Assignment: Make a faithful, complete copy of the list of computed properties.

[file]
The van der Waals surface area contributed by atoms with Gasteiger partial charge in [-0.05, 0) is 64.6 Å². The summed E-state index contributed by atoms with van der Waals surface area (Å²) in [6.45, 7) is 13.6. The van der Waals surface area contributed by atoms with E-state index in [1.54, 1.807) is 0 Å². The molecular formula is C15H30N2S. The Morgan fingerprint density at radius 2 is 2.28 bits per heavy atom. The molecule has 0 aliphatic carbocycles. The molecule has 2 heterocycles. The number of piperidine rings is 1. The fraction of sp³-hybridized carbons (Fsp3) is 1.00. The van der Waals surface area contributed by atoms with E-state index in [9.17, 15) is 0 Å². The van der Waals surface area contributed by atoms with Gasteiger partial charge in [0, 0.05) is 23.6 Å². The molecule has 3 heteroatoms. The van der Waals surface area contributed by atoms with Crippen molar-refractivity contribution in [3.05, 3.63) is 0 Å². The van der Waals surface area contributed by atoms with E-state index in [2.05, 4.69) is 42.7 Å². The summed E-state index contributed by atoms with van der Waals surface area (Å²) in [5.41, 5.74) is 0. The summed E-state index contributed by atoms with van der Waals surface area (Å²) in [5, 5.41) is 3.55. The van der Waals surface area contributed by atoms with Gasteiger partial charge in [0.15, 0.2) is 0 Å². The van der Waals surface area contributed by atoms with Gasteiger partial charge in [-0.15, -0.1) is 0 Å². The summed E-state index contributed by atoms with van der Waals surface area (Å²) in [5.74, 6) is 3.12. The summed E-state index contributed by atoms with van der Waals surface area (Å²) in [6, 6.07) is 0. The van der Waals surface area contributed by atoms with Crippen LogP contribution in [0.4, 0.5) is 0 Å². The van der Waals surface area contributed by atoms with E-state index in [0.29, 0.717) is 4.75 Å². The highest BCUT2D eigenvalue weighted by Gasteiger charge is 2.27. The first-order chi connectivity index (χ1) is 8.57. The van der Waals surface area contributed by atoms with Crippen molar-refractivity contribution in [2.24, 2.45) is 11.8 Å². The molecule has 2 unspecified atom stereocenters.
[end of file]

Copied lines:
The van der Waals surface area contributed by atoms with Gasteiger partial charge in [-0.05, 0) is 64.6 Å². The summed E-state index contributed by atoms with van der Waals surface area (Å²) in [6.45, 7) is 13.6. The van der Waals surface area contributed by atoms with E-state index in [1.54, 1.807) is 0 Å². The molecular formula is C15H30N2S. The Morgan fingerprint density at radius 2 is 2.28 bits per heavy atom. The molecule has 0 aliphatic carbocycles. The molecule has 2 heterocycles. The number of piperidine rings is 1. The fraction of sp³-hybridized carbons (Fsp3) is 1.00. The van der Waals surface area contributed by atoms with E-state index in [9.17, 15) is 0 Å². The van der Waals surface area contributed by atoms with Gasteiger partial charge in [0, 0.05) is 23.6 Å². The molecule has 3 heteroatoms. The van der Waals surface area contributed by atoms with Crippen molar-refractivity contribution in [3.05, 3.63) is 0 Å². The van der Waals surface area contributed by atoms with E-state index in [2.05, 4.69) is 42.7 Å². The summed E-state index contributed by atoms with van der Waals surface area (Å²) in [5.41, 5.74) is 0. The summed E-state index contributed by atoms with van der Waals surface area (Å²) in [5, 5.41) is 3.55. The van der Waals surface area contributed by atoms with Gasteiger partial charge in [0.15, 0.2) is 0 Å². The van der Waals surface area contributed by atoms with Gasteiger partial charge in [-0.15, -0.1) is 0 Å². The summed E-state index contributed by atoms with van der Waals surface area (Å²) in [5.74, 6) is 3.12. The summed E-state index contributed by atoms with van der Waals surface area (Å²) in [6, 6.07) is 0. The van der Waals surface area contributed by atoms with Crippen LogP contribution in [0.4, 0.5) is 0 Å². The van der Waals surface area contributed by atoms with E-state index in [0.29, 0.717) is 4.75 Å². The highest BCUT2D eigenvalue weighted by Gasteiger charge is 2.27. The first-order chi connectivity index (χ1) is 8.57. The van der Waals surface area contributed by atoms with Crippen molar-refractivity contribution in [2.24, 2.45) is 11.8 Å². The molecule has 2 unspecified atom stereocenters.